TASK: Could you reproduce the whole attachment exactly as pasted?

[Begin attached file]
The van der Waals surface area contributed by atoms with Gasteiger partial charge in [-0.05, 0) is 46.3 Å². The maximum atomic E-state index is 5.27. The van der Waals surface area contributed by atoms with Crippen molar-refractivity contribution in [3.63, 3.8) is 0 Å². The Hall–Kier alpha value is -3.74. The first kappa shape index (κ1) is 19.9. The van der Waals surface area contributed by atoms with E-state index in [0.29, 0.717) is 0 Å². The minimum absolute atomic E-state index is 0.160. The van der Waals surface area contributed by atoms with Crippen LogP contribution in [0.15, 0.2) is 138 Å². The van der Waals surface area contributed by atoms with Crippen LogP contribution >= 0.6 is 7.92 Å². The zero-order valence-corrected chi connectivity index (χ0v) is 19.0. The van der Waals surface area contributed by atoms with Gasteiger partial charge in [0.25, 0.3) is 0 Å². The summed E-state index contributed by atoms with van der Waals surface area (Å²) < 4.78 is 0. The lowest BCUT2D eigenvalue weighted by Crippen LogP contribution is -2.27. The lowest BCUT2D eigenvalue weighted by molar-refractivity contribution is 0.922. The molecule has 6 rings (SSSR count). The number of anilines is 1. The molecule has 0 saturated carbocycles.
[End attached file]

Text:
The van der Waals surface area contributed by atoms with Gasteiger partial charge in [-0.05, 0) is 46.3 Å². The maximum atomic E-state index is 5.27. The van der Waals surface area contributed by atoms with Crippen molar-refractivity contribution in [3.63, 3.8) is 0 Å². The Hall–Kier alpha value is -3.74. The first kappa shape index (κ1) is 19.9. The van der Waals surface area contributed by atoms with E-state index in [0.29, 0.717) is 0 Å². The minimum absolute atomic E-state index is 0.160. The van der Waals surface area contributed by atoms with Crippen LogP contribution in [0.15, 0.2) is 138 Å². The van der Waals surface area contributed by atoms with Crippen LogP contribution >= 0.6 is 7.92 Å². The zero-order valence-corrected chi connectivity index (χ0v) is 19.0. The van der Waals surface area contributed by atoms with Gasteiger partial charge in [0.25, 0.3) is 0 Å². The summed E-state index contributed by atoms with van der Waals surface area (Å²) < 4.78 is 0. The lowest BCUT2D eigenvalue weighted by Crippen LogP contribution is -2.27. The lowest BCUT2D eigenvalue weighted by molar-refractivity contribution is 0.922. The molecule has 6 rings (SSSR count). The number of anilines is 1. The molecule has 0 saturated carbocycles.